Szijjártó: another sanctions package should not be introduced, as it would only deepen the difficulties


Europe suffers more from the restrictions imposed in response to the war in Ukraine than Russia, so the eighth package of sanctions must be forgotten, as it would only deepen the difficulties, said Minister of Foreign Affairs and Trade Péter Szijjártó during the high-level week of the UN General Assembly in New York.

According to the ministry’s statement, the head of the ministry highlighted after the traditional informal meeting of the European Union’s foreign affairs council: that it has now become clear that the punitive measures are “much more painful” for Europe than for Russia, as inflation has run wild as a result of the sanctions, and utility costs have skyrocketed on the continent.

Péter Szijjártó believed that in the rest of the world the image has already formed that the effects of sanctions are more serious than the war itself since all the challenges the world is facing now are actually caused by the sanctions and not directly by the war.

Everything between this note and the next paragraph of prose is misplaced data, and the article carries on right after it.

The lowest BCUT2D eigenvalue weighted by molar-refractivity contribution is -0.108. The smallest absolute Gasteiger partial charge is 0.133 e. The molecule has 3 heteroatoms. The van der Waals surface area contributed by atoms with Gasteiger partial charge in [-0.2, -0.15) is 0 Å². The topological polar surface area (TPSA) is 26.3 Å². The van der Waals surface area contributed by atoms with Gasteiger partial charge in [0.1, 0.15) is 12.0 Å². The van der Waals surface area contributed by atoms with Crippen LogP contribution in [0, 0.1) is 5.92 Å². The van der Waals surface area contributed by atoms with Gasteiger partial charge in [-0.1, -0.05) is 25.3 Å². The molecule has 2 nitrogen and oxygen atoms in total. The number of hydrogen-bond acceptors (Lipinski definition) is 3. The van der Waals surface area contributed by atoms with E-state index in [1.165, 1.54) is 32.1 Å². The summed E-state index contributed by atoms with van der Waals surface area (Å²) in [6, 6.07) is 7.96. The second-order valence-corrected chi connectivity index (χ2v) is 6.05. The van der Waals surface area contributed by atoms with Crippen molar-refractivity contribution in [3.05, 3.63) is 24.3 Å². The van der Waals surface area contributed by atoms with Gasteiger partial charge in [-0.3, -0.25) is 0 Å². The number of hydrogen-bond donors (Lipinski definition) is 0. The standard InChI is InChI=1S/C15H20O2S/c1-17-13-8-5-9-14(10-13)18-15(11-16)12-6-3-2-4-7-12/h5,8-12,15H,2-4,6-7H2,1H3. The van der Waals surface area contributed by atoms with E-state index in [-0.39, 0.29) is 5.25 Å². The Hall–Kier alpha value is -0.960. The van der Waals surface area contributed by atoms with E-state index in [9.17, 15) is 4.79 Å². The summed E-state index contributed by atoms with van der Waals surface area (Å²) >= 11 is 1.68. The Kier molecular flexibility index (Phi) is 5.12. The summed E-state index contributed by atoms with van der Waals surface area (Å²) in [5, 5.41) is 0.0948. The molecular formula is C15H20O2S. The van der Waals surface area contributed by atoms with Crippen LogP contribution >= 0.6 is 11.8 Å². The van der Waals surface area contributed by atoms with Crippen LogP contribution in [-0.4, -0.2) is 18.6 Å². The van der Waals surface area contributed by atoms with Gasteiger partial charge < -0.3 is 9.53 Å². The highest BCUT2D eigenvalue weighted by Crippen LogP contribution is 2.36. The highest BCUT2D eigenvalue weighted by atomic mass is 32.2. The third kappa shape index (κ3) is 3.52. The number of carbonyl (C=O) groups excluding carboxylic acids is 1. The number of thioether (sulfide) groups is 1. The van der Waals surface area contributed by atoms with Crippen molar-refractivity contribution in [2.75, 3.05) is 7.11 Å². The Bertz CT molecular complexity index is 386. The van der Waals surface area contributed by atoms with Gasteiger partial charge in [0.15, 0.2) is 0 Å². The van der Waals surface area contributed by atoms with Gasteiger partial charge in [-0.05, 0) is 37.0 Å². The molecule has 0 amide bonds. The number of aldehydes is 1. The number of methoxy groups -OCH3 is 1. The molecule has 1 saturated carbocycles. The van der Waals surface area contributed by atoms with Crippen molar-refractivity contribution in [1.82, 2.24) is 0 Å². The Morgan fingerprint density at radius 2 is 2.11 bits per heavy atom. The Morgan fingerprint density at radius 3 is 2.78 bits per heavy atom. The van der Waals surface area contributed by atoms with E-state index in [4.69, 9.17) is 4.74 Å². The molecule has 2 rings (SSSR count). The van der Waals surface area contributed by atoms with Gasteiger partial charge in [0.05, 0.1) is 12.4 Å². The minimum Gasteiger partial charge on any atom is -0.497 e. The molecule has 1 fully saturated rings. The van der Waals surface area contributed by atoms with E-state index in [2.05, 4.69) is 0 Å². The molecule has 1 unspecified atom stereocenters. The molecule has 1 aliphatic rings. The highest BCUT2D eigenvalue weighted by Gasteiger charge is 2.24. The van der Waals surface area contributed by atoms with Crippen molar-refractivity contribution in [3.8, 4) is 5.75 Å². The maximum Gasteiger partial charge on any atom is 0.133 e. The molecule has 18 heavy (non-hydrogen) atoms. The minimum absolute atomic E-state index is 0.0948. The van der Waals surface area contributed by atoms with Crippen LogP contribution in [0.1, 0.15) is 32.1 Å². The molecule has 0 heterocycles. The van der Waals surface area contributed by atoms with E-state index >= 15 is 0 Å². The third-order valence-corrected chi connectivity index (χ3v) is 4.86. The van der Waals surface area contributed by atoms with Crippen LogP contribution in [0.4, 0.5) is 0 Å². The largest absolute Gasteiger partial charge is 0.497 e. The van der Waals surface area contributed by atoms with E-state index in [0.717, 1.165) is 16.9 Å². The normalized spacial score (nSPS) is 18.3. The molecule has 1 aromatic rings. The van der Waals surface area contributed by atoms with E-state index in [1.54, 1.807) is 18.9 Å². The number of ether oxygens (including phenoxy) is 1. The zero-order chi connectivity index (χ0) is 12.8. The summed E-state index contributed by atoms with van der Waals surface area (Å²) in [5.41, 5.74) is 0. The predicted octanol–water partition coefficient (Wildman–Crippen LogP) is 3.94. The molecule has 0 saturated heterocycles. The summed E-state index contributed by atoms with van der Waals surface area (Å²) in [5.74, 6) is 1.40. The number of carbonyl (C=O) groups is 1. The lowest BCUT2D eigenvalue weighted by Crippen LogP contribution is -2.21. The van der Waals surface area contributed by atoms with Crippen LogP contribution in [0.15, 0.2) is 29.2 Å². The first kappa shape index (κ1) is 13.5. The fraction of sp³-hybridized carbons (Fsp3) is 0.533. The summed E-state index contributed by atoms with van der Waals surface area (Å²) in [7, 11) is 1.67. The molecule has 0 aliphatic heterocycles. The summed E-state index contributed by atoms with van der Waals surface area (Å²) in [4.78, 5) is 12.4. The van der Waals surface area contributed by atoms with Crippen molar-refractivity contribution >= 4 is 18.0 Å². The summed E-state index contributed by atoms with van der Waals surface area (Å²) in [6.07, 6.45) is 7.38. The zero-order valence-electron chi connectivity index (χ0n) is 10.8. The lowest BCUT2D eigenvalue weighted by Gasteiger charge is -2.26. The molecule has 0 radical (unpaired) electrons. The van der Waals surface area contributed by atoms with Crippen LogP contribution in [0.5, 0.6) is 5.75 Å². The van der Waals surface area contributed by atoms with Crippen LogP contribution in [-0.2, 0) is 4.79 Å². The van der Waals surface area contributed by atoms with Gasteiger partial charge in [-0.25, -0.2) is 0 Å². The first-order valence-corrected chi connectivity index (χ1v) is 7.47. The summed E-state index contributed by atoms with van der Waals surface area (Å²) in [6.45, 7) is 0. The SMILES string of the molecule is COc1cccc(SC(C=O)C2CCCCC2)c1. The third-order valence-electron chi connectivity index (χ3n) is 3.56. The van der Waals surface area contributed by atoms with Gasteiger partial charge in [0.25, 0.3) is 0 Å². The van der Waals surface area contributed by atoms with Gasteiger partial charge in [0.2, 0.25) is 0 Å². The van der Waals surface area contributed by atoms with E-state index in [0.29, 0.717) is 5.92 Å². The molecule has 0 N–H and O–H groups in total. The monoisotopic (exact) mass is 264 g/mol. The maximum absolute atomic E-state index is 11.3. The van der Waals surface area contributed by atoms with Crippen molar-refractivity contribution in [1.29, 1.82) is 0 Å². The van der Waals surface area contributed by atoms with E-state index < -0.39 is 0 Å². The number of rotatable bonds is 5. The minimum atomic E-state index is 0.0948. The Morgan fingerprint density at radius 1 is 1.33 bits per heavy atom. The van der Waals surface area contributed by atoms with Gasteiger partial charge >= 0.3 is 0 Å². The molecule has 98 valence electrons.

“We don’t like it in Europe, this thinking has already developed in the vast majority of the world outside of Europe”

– he said.

“The European Union should finally stop mentioning the eighth package of sanctions, stop putting into perspective all measures that will deepen and aggravate the energy supply crisis”

– declared the head of the ministry, who added that it is clearly visible that the possibility of new energy sanctions increases prices in itself. In addition, winter is coming, and supply challenges will become more and more serious, so it would be important to stop mentioning measures that would further deepen the crisis, he opined.

He explained: that his EU colleagues have been talking about how to fight against this image, but this is a “waste of time”, instead this week’s UN General Assembly should be used to create peace.

The minister also touched on the situation of the Zaporizhia nuclear facility, which is considered the largest nuclear power plant in Ukraine and Europe, and called it important to support the efforts of the International Atomic Energy Agency (IAEA) and to secure the reactors as soon as possible, which would require a complete cessation of hostilities in the region as soon as possible.



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